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Capital Audiofest (CAF) 2023 Show Report -- CAF 2023 premium luxury audio event coverage.

Capital Audiofest 2023 Show Report / Chronicles Part 6
The 6th Floor Part B
Show Report By Rick Becker


Capital Audiofest 2023 Show Report / Chronicles Part 6 The 6th Floor Part B


Room 634  Audio Thesis
The banner across the front wall was for the re-entry of Perreaux (in New Zealand) to North America. The orange integrated amp sure caught the eye and matched the speaker cables, but the active unit in the Pangea Audio rack was in white. Lots of other colors are available to appeal to the younger set or the young at heart. 



What caught my ear was the liquid sound coming from Rosso Fiorentino as it always does at shows. This is one of my favorite brands and the first time I've heard the new Certaldo 2 (~$10k), shown here with a dark alligator treatment on the sides. They are from Italy and sounded just as good with the Perreaux amp as I've heard the Rossos sound with the Norma amps from Italy. Maybe the use of a super tweeter has something to do with it. The colorful speaker cables were from Way Cables in Belgrade, Serbia. They are handmade and the high sound quality in the room suggests they should be checked out.



Below the Perreaux amp was an Ever Solo  DMP-A6 streamer sitting on top of the DMP-A8 music streamer / DAP / DAC / preamp. On the bottom shelf was an audioquest Niagara power conditioner. I could easily have been hooked on this room and spent an hour there, but discipline prevailed.




Room 637  Wells Audio
Jeff Wells is a boutique electronics manufacturer on the West Coast that I've only known since adding Axpona and Capital to my reviewing circuit. I've been consistently impressed with his rooms since first encountering them at Capital in 2021. This year he paired up with Jeff Joseph's Pulsar2 Graphene monitor, arranging the rig on the room's diagonal as Jeff himself frequently does in smaller rooms. This orientation allows for a wide spread without the speakers being in close proximity to the side walls. When done right, it can sound exceptionally good. And it sounded exceptionally good here at Capital. I've heard Joseph Audio speakers practically from the beginning as being based in Brooklyn, Jeff would frequently make the trek to the Montreal show, which was my initial high-end stomping ground since the mid-1990s.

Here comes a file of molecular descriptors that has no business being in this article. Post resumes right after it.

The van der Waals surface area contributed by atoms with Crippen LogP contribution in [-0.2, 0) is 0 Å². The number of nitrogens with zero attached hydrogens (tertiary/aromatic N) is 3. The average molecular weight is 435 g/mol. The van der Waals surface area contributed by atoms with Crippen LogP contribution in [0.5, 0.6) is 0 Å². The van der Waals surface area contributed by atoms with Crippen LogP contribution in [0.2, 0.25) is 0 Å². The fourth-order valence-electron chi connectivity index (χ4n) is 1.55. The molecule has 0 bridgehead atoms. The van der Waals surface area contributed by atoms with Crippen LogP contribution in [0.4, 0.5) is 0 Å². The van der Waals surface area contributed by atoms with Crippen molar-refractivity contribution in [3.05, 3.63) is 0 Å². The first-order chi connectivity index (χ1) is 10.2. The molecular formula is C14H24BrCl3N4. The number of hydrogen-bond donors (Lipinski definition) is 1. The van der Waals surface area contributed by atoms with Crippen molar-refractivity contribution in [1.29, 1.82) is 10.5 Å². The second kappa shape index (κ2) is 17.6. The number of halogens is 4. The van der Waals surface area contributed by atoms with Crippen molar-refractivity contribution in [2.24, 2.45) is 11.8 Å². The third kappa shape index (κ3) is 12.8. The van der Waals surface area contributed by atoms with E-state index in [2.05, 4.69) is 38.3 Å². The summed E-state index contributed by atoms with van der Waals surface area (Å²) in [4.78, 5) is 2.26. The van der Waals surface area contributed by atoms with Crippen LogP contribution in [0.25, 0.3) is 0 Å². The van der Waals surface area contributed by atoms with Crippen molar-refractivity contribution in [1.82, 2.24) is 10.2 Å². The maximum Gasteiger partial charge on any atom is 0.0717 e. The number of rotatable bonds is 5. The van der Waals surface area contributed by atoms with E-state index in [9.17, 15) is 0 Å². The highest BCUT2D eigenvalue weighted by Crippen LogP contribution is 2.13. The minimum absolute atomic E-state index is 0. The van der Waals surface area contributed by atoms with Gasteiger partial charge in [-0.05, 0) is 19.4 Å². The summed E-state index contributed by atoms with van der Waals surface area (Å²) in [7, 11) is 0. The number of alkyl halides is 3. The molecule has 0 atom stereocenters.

The Pulsars have evolved over the years, but this was the most alive I've ever heard them sound. Favorite memories of Joseph speakers in the distant and not-so-distant past pale in comparison with what the Wells Audio gear brought out of the Pulsar2 Graphene monitors. Alive, present, transparent, highly resolved, and dynamic speaks to the electronics as much as the speakers here.



Jeff builds most of his components at multiple levels. If an item is not labeled Level II or Level III, then it is the base model. On the bottom of the rack in black was the Innuos PhoenixNET and Zen Mk 3 music server. On the middle shelf was the Majestic II, which is the latest update of this integrated amplifier. Since it does not say Level II, which told me it was the base level, which was still sounding outrageously fine to my ear. This is the current styling of Wells Audio gear with a silver metal faceplate, rather than the black acrylic faceplates of previous generations.

His website lags the reality of his products and the original Majestic was priced at $3600, while adding a phono stage brought it up to $4400, so this is not an ultra-high-priced amplifier that puts out 150 Wpc in solid state. I was initially fooled by the large meter in the center which reads not volts, but volume. The Joseph speakers, not being very highly efficient, relished the power of this amplifier. On top was the Cipher tube DAC in Level II configuration (~$13k, but shown in the older chassis style with a clear acrylic top.



Here is a look inside the Cipher II, Level II DAC with the two tubes near the upper right-hand corner.



I saw the original version of the Looking Glass power conditioner back in 2021 and wanted to review it, but couldn't fit it into my constantly evolving life. Fortunately, Ron Nagle at Enjoy the Music.com picked it up and you can read his review. The meter here is a Volt meter that indicated the room was operating at only 110 Volts, which is not unusual at a show this large. The slender shape is a useful configuration that also encourages you to face it outward along your rack to show off the voltmeter, as well as the blue Cardas power cords used here.

All in all, it was another great presentation by Jeff Wells.




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